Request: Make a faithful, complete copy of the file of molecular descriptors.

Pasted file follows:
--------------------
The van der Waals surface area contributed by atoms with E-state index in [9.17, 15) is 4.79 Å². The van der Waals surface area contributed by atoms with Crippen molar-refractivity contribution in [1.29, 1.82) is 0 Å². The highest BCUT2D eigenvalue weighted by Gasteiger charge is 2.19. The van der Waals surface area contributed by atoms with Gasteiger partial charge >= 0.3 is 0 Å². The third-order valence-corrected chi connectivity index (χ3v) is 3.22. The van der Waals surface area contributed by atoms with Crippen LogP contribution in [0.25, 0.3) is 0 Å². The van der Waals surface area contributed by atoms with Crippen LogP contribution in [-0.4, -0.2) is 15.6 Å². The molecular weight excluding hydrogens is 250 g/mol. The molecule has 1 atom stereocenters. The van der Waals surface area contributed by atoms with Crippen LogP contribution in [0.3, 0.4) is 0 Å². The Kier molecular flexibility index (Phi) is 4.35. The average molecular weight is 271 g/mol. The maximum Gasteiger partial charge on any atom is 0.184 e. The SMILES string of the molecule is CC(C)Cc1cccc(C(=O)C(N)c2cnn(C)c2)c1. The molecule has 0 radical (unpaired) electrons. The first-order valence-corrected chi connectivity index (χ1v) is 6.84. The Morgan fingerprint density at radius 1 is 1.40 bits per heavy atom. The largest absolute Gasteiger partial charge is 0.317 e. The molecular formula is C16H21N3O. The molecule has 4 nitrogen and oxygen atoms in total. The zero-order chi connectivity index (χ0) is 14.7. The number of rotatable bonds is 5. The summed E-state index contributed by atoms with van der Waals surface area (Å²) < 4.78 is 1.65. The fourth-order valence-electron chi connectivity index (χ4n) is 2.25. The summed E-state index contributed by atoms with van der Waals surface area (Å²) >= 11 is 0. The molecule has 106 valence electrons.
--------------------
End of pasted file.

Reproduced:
The van der Waals surface area contributed by atoms with E-state index in [9.17, 15) is 4.79 Å². The van der Waals surface area contributed by atoms with Crippen molar-refractivity contribution in [1.29, 1.82) is 0 Å². The highest BCUT2D eigenvalue weighted by Gasteiger charge is 2.19. The van der Waals surface area contributed by atoms with Gasteiger partial charge >= 0.3 is 0 Å². The third-order valence-corrected chi connectivity index (χ3v) is 3.22. The van der Waals surface area contributed by atoms with Crippen LogP contribution in [0.25, 0.3) is 0 Å². The van der Waals surface area contributed by atoms with Crippen LogP contribution in [-0.4, -0.2) is 15.6 Å². The molecular weight excluding hydrogens is 250 g/mol. The molecule has 1 atom stereocenters. The van der Waals surface area contributed by atoms with Crippen LogP contribution in [0.3, 0.4) is 0 Å². The Kier molecular flexibility index (Phi) is 4.35. The average molecular weight is 271 g/mol. The maximum Gasteiger partial charge on any atom is 0.184 e. The SMILES string of the molecule is CC(C)Cc1cccc(C(=O)C(N)c2cnn(C)c2)c1. The molecule has 0 radical (unpaired) electrons. The first-order valence-corrected chi connectivity index (χ1v) is 6.84. The Morgan fingerprint density at radius 1 is 1.40 bits per heavy atom. The largest absolute Gasteiger partial charge is 0.317 e. The molecular formula is C16H21N3O. The molecule has 4 nitrogen and oxygen atoms in total. The zero-order chi connectivity index (χ0) is 14.7. The number of rotatable bonds is 5. The summed E-state index contributed by atoms with van der Waals surface area (Å²) < 4.78 is 1.65. The fourth-order valence-electron chi connectivity index (χ4n) is 2.25. The summed E-state index contributed by atoms with van der Waals surface area (Å²) >= 11 is 0. The molecule has 106 valence electrons.